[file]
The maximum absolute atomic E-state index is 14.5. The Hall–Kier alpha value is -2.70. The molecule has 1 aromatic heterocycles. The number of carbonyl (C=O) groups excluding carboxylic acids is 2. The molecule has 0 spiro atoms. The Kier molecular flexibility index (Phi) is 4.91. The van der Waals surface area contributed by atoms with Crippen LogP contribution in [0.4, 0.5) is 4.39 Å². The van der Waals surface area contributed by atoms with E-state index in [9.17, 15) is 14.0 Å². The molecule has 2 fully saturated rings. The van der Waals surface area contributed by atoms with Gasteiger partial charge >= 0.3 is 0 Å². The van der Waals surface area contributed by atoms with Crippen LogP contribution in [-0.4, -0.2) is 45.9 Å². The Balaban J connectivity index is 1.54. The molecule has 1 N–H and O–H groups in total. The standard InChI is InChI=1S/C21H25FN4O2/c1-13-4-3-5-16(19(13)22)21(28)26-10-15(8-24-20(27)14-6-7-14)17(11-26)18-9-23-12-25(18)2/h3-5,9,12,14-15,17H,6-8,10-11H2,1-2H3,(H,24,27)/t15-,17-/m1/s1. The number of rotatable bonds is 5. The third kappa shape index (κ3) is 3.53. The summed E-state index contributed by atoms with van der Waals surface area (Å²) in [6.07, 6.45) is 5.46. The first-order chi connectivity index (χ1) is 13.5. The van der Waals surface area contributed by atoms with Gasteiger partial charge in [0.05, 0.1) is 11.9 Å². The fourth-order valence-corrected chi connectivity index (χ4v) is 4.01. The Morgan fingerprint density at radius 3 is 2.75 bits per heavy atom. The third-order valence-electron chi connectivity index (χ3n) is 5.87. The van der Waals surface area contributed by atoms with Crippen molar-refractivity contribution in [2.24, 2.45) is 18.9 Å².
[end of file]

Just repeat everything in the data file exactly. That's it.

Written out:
The maximum absolute atomic E-state index is 14.5. The Hall–Kier alpha value is -2.70. The molecule has 1 aromatic heterocycles. The number of carbonyl (C=O) groups excluding carboxylic acids is 2. The molecule has 0 spiro atoms. The Kier molecular flexibility index (Phi) is 4.91. The van der Waals surface area contributed by atoms with Crippen LogP contribution in [0.4, 0.5) is 4.39 Å². The van der Waals surface area contributed by atoms with E-state index in [9.17, 15) is 14.0 Å². The molecule has 2 fully saturated rings. The van der Waals surface area contributed by atoms with Gasteiger partial charge >= 0.3 is 0 Å². The van der Waals surface area contributed by atoms with Crippen LogP contribution in [-0.4, -0.2) is 45.9 Å². The Balaban J connectivity index is 1.54. The molecule has 1 N–H and O–H groups in total. The standard InChI is InChI=1S/C21H25FN4O2/c1-13-4-3-5-16(19(13)22)21(28)26-10-15(8-24-20(27)14-6-7-14)17(11-26)18-9-23-12-25(18)2/h3-5,9,12,14-15,17H,6-8,10-11H2,1-2H3,(H,24,27)/t15-,17-/m1/s1. The number of rotatable bonds is 5. The third kappa shape index (κ3) is 3.53. The summed E-state index contributed by atoms with van der Waals surface area (Å²) in [6.07, 6.45) is 5.46. The first-order chi connectivity index (χ1) is 13.5. The van der Waals surface area contributed by atoms with Gasteiger partial charge in [0.05, 0.1) is 11.9 Å². The fourth-order valence-corrected chi connectivity index (χ4v) is 4.01. The Morgan fingerprint density at radius 3 is 2.75 bits per heavy atom. The third-order valence-electron chi connectivity index (χ3n) is 5.87. The van der Waals surface area contributed by atoms with Crippen molar-refractivity contribution in [2.24, 2.45) is 18.9 Å².